The Park Hill School District sent out letters this week to 10,210 current and former district employees and students about a potential data security breach.
The district said Tuesday that they believe the breach occurred sometime between February and April.
School officials learned of the incident on April 1 after a resident alerted them that sensitive information was online. Most of that sensitive information involved Social Security numbers.
The district says it took more than three months to sift through the thousands of documents involved. School officials say they wanted to be able to tell each family specifically what information had been exposed.
"We are so sorry for the trouble and worry this could cause," Superintendent Scott Springston said. "We are doing everything we can to help people with their concerns and taking steps to keep this from happening again."
The district said a former employee, before leaving the district, conducted a download of files onto a hard drive.
However, when the hard drive was connected to a home network, all the files became accessible from the internet for a period of time.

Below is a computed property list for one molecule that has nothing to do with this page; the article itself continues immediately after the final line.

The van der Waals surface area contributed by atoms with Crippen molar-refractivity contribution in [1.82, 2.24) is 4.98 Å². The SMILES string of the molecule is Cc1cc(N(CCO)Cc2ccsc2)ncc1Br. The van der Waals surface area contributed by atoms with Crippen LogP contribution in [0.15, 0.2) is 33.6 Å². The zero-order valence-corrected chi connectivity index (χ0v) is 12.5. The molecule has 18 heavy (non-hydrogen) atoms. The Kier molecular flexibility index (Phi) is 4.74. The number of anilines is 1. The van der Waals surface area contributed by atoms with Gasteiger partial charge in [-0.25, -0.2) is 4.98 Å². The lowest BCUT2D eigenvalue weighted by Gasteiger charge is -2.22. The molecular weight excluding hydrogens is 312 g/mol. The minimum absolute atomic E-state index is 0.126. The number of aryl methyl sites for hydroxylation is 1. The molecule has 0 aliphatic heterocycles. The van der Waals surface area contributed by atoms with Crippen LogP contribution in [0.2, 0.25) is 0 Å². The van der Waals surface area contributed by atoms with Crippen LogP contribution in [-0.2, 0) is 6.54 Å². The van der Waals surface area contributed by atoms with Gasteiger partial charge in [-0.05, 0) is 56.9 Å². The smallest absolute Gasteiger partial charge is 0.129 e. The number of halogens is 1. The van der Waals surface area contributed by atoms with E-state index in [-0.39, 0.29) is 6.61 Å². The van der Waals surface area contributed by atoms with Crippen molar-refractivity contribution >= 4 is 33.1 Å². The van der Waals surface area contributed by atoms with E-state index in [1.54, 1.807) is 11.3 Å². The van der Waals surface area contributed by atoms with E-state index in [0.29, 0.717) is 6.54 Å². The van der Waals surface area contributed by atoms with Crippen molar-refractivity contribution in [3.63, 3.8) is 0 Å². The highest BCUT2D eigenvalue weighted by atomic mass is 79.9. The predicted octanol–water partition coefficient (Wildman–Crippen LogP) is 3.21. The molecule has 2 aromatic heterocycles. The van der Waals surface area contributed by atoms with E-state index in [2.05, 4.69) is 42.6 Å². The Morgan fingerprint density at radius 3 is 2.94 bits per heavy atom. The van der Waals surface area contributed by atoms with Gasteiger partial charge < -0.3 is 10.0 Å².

District leaders said they worked quickly with the former employee, the FBI and Google to eliminate internet access to the documents.
After containing the incident, Park Hill officials conducted an internal investigation, worked with digital forensics experts and manually reviewed more than 13,000 documents on the former employee's hard drive to identify individuals whose sensitive information was contained there.
The district said they have no evidence of information theft or misuse, but they sent out the letters to all individuals who might have been affected as a precaution.
Parent Liz Jaques wants answers to put her mind at ease when it comes to her daughter's identity and sensitive information online.
"It was just like, what personal information did they take? Did they get any of her personal information? I mean they have her Social Security on record and everything like that, so it's just kind of unnerving," she said.
The letters informed them of the information about them in the documents and offered free identity monitoring services to help protect them from fraud.
"I think it is good they're at least trying to make up for it. I mean that is the least they can do, it is not necessarily the school district's fault," Jaques said.
The district said they are updating its policies to help prevent this from happening again and will require employees with access to sensitive information to undergo training.
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